I have not posted any paintings in the last couple of weeks: I was working on a commission for a series of 14 paintings for a gallery. Here are four of the pieces
After completing the commission, I felt a bit numb when facing a blank board.
I have talked before about having strategies to kick start or open up new possibilities of working but since I’ve been asked a few questions from viewers of my more recent video, I thought it timely to give some details about how I sometimes work.
The tile of small studies below are each 4.5″ square that might inform larger pieces but are essentially a way to free up.
They are a series of acrylic bleeds on 2 sheets of heavy watercolour paper, size A2, which I have then cut up into squares. Once they are cut up, I enjoy turning them upside down or 90 degrees left or right till I see a possible opening.
This seemingly haphazard way of working, apart from the regularity of cutting up the same size, is a great way to free myself up.
It is really important to have fun with paint and colour, to keep an open mind and a child-like attitude to play with no expectation nor structure.
Giving time to explore helps me replenish the well of creativity.
To see something from “nothing” is endlessly fascinating.
I have mentioned in a previous post how Da Vinci had a similar approach. He looked for imagined landscapes in the stains on walls.
When working on this part of the painting I use all sorts of tools and implements. Straws, cotton buds, Sponges, rollers, paint knives, my nails and of course, rags.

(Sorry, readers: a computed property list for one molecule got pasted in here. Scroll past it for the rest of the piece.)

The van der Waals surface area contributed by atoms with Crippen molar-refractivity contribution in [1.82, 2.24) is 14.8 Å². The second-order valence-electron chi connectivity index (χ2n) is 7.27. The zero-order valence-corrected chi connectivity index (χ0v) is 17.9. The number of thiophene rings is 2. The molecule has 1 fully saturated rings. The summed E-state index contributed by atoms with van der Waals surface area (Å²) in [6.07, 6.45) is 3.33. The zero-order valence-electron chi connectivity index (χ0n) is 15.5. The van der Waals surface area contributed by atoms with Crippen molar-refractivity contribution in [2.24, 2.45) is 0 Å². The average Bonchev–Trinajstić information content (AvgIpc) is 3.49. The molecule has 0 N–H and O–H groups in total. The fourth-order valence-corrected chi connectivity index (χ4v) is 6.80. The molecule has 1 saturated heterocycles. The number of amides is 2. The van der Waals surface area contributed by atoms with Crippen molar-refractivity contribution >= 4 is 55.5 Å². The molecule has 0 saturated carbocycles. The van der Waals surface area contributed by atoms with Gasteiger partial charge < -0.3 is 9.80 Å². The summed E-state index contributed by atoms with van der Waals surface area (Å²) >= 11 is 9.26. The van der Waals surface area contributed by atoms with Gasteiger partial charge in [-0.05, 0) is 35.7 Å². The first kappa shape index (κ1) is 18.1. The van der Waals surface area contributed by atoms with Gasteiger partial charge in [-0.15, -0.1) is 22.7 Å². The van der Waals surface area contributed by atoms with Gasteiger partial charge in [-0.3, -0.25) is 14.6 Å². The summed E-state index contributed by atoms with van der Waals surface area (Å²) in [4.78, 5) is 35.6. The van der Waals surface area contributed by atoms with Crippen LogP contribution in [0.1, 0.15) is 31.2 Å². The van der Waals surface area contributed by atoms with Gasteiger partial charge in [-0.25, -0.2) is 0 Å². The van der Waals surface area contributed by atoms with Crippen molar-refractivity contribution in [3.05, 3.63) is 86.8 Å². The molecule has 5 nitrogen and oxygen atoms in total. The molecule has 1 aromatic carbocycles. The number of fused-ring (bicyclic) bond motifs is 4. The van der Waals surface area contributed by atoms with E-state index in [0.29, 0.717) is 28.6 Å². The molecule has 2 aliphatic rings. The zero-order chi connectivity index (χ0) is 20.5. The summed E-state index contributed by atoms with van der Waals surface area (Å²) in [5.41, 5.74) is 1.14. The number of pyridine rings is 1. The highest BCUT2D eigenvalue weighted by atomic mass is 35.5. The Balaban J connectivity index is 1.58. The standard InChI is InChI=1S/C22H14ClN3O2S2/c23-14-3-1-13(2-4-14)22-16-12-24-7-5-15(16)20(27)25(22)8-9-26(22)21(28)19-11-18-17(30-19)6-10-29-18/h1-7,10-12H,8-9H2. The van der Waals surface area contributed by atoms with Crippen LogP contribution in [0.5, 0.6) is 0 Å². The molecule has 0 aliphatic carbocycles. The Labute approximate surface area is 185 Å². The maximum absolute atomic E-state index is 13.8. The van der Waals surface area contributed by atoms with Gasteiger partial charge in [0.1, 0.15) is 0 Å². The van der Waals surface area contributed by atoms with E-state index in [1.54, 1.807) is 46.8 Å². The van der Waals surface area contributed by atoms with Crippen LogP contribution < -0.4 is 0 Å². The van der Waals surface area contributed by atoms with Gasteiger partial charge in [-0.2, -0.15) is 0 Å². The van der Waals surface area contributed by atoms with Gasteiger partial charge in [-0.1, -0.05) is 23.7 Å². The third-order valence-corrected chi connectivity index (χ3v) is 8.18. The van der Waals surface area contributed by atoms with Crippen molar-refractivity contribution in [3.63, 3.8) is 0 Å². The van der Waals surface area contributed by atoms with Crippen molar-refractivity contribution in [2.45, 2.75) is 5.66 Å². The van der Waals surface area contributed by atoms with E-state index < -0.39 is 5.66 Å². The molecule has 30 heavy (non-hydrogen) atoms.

First, I spray the board with a mix of water and acrylic flow extender to facilitate a watercolour-like bleed and encourage the colours to blend into one another.
Then, as you have probably noticed, I move the board around.
The action and flow of the paint can give me a glimpse of something. When that’s the case, I follow it to see where it takes me. An arrangement of colour or tone appears, often a vague outline that triggers a memory recall or something from my imagination.
I leave the acrylic under-layer to dry for a day or two. The colour saturation gives depth and complexity to the finished pieces.
I then proceed to work in oils over the top, completely covering the board in either glazes or textured paint.
This way of working acts as a catalyst dredging emotions or feelings from the past of places seen or felt.
When I see and feel nothing at all, I wait a day or two and look at the paintings at different times of day. Often when I see things in the half light of morning or evening, I see an opening into the work.
This is just one way of refilling the well.
I would love to hear what you think.
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